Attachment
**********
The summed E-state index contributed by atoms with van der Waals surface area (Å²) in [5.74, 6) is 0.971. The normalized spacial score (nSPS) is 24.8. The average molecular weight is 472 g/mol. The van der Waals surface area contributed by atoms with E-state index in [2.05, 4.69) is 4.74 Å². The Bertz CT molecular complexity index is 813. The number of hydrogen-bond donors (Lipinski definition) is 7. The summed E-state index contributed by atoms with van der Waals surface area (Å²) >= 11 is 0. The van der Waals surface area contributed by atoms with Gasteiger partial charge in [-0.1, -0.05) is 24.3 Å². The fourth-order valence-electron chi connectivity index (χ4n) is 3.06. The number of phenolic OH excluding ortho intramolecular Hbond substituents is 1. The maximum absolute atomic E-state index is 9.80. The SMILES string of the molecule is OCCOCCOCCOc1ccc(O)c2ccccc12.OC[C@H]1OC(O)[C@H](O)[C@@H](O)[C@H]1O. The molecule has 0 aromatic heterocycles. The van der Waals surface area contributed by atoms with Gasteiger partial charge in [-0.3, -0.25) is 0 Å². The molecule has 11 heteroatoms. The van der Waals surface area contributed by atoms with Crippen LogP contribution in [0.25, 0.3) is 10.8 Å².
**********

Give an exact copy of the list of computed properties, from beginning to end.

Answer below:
The summed E-state index contributed by atoms with van der Waals surface area (Å²) in [5.74, 6) is 0.971. The normalized spacial score (nSPS) is 24.8. The average molecular weight is 472 g/mol. The van der Waals surface area contributed by atoms with E-state index in [2.05, 4.69) is 4.74 Å². The Bertz CT molecular complexity index is 813. The number of hydrogen-bond donors (Lipinski definition) is 7. The summed E-state index contributed by atoms with van der Waals surface area (Å²) >= 11 is 0. The van der Waals surface area contributed by atoms with Gasteiger partial charge in [-0.1, -0.05) is 24.3 Å². The fourth-order valence-electron chi connectivity index (χ4n) is 3.06. The number of phenolic OH excluding ortho intramolecular Hbond substituents is 1. The maximum absolute atomic E-state index is 9.80. The SMILES string of the molecule is OCCOCCOCCOc1ccc(O)c2ccccc12.OC[C@H]1OC(O)[C@H](O)[C@@H](O)[C@H]1O. The molecule has 0 aromatic heterocycles. The van der Waals surface area contributed by atoms with Gasteiger partial charge in [-0.3, -0.25) is 0 Å². The molecule has 11 heteroatoms. The van der Waals surface area contributed by atoms with Crippen LogP contribution in [0.25, 0.3) is 10.8 Å².